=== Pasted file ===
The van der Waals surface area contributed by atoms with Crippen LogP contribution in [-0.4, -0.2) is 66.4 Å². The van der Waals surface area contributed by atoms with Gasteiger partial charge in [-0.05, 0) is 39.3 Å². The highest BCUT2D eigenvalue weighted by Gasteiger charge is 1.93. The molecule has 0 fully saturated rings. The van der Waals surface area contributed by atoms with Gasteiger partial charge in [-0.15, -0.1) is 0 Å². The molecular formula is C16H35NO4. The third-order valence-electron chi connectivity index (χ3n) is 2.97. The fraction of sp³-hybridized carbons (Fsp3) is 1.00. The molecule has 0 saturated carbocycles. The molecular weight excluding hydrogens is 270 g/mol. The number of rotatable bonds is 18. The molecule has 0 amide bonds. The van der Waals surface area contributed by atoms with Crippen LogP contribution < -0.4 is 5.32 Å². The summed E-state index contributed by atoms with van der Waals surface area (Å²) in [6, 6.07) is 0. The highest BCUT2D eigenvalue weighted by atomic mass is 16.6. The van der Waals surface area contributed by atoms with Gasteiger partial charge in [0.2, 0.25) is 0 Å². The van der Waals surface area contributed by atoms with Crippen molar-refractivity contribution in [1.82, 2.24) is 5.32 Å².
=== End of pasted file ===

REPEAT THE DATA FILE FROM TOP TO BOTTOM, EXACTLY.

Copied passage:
The van der Waals surface area contributed by atoms with Crippen LogP contribution in [-0.4, -0.2) is 66.4 Å². The van der Waals surface area contributed by atoms with Gasteiger partial charge in [-0.05, 0) is 39.3 Å². The highest BCUT2D eigenvalue weighted by Gasteiger charge is 1.93. The molecule has 0 fully saturated rings. The van der Waals surface area contributed by atoms with Gasteiger partial charge in [-0.15, -0.1) is 0 Å². The molecular formula is C16H35NO4. The third-order valence-electron chi connectivity index (χ3n) is 2.97. The fraction of sp³-hybridized carbons (Fsp3) is 1.00. The molecule has 0 saturated carbocycles. The molecular weight excluding hydrogens is 270 g/mol. The number of rotatable bonds is 18. The molecule has 0 amide bonds. The van der Waals surface area contributed by atoms with Crippen LogP contribution < -0.4 is 5.32 Å². The summed E-state index contributed by atoms with van der Waals surface area (Å²) in [6, 6.07) is 0. The highest BCUT2D eigenvalue weighted by atomic mass is 16.6. The van der Waals surface area contributed by atoms with Gasteiger partial charge in [0.2, 0.25) is 0 Å². The van der Waals surface area contributed by atoms with Crippen molar-refractivity contribution in [1.82, 2.24) is 5.32 Å².